Robin Wil­liams, the post­hu­mous star


Be­fore the late Robin Wil­liams en­thralled tele­vi­sion au­di­ences on “Mork and Mindy,” he al­ready was a star on the 1970s stand- up com­edy cir­cuit — and by the ’ 80s was a lead­ing light for a new stand- up gen­er­a­tion.

The po­lit­i­cal satirist Will Durst re­calls how he once had the un­en­vi­able task of fol­low­ing Wil­liams at the Holy City Zoo com­edy club in San Fran­cisco, a venue with a star- stud­ded his­tory that is be­ing ex­plored in a new doc­u­men­tary, “3 Still Stand­ing.”

“There were 15, 20 peo­ple in the club be­fore ( Wil­liams) came on stage. He came on and word went up and down the streets. There were a bunch of nearby bars and every­body left them and wan­dered over to the Zoo. The place was packed, all the way out to the hall, onto the side­walk. Peo­ple were try­ing to peer in, just to watch him. And I had to fol­low him. When I hit the stage, it was like a mas­sive move­ment out, like the great ex­o­dus,” Durst said, laugh­ing. “That was quite a bap­tism.” Wil­liams pro­vides a poignant fo­cal point for “3 Still Stand­ing,” which has toured U. S. film fes­ti­vals and is be­ing shown this month at Toronto’s Hot Docs, North Amer­ica’s largest doc­u­men­tary fes­ti­val. His 2013 in­ter­view for the doc­u­men­tary rep­re­sents one of Wil­liams’ fi­nal ap­pear­ances on screen.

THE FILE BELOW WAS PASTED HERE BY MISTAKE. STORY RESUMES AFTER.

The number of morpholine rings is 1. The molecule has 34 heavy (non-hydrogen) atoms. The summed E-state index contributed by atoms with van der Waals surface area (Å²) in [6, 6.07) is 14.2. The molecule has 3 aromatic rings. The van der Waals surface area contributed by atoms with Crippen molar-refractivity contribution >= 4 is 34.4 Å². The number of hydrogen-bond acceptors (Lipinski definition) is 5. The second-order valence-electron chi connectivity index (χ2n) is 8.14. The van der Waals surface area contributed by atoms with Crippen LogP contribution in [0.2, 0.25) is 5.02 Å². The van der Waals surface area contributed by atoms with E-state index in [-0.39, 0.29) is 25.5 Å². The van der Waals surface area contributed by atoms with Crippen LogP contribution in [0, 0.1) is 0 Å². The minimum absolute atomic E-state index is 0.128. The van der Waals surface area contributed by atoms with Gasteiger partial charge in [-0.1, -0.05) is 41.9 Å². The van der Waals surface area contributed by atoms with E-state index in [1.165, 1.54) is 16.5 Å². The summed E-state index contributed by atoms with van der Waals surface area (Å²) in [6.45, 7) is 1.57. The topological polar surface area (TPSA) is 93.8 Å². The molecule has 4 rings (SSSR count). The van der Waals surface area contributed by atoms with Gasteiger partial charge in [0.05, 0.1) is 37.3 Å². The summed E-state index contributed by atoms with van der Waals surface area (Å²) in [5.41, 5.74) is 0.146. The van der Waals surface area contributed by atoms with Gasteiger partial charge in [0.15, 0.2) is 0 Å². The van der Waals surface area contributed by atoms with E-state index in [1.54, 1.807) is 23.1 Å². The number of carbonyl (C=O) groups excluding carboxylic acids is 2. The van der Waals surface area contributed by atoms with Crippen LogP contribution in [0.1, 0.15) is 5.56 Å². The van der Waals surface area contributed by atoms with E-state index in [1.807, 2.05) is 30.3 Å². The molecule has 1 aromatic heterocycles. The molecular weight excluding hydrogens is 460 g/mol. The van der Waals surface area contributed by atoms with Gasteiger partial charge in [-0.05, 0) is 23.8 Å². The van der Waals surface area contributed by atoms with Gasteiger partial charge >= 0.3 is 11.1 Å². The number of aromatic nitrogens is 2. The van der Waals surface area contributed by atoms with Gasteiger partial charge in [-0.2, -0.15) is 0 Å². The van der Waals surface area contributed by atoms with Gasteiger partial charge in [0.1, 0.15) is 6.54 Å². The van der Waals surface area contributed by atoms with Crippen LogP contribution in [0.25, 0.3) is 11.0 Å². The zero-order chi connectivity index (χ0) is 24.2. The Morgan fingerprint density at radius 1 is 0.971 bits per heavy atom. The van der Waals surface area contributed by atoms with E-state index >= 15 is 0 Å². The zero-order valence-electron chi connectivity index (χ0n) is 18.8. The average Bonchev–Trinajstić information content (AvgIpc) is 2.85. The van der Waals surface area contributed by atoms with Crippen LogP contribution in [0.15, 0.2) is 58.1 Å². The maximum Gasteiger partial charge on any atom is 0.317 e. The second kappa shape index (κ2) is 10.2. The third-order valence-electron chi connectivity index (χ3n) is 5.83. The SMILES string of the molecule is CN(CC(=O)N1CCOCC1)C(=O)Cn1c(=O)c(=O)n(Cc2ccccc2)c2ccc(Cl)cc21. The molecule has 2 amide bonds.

The doc­u­men­tary fol­lows the stand- up ca­reers of Durst, Larry “Bub­bles” Brown and Johnny Steele, who are cred­ited with help­ing to launch a com­edy revo­lu­tion in San Fran­cisco in the 1980s along­side Dana Car­vey, Rob Sch­nei­der and Paula Poundstone. All were awed and in­flu­enced by Wil­liams.

“There’s a story Dana Car­vey tells,” Robert Cam­pos, the pro­ducer of the doc­u­men­tary, told The As­so­ci­ated Press. “He was at an open mic watch­ing th­ese co­me­di­ans up on stage and he thinks, ‘ Oh I can do that.’ And then some guy goes up and blows the roof off the stage and Dana thinks, ‘ Oh, I can’t do that’ — and it’s Robin Wil­liams.”

“You can go to any tiny com­edy club in the coun­try and there’s a pic­ture of Robin with the owner arm in arm,” Cam­pos said. “He just re­ally loved to per­form. It’s like Jerry Se­in­feld and Jon Ste­wart say: Once you’re a stand- up, you’re a stand- up. There’s some­thing pure about that form.”

Durst puts it an­other way: “It’s like malaria. It’s in your blood­stream.”

Cam­pos and his wife and co­pro­ducer Donna Lo­Ci­cero said they felt com­pelled to make the doc­u­men­tary be­cause they were huge fans of the ’ 80s San Fran­cisco com­edy scene. Cam­pos said when they told Wil­liams about their project fo­cus­ing on Durst, Brown and Steele, he said, “I love th­ese guys, let’s do it!”

Wil­liams, who had bat­tled de­pres­sion and Parkin­son’s dis­ease, hanged him­self on Aug. 11, 2014, at age 63.

This year’s theme at the Hot Docs fes­ti­val is com­edy. The open­ing night film, “Tig,” is a pro­file of stand- up co­me­dian Tig No­taro made in the wake of her dis­cov­ery that she had breast can­cer.

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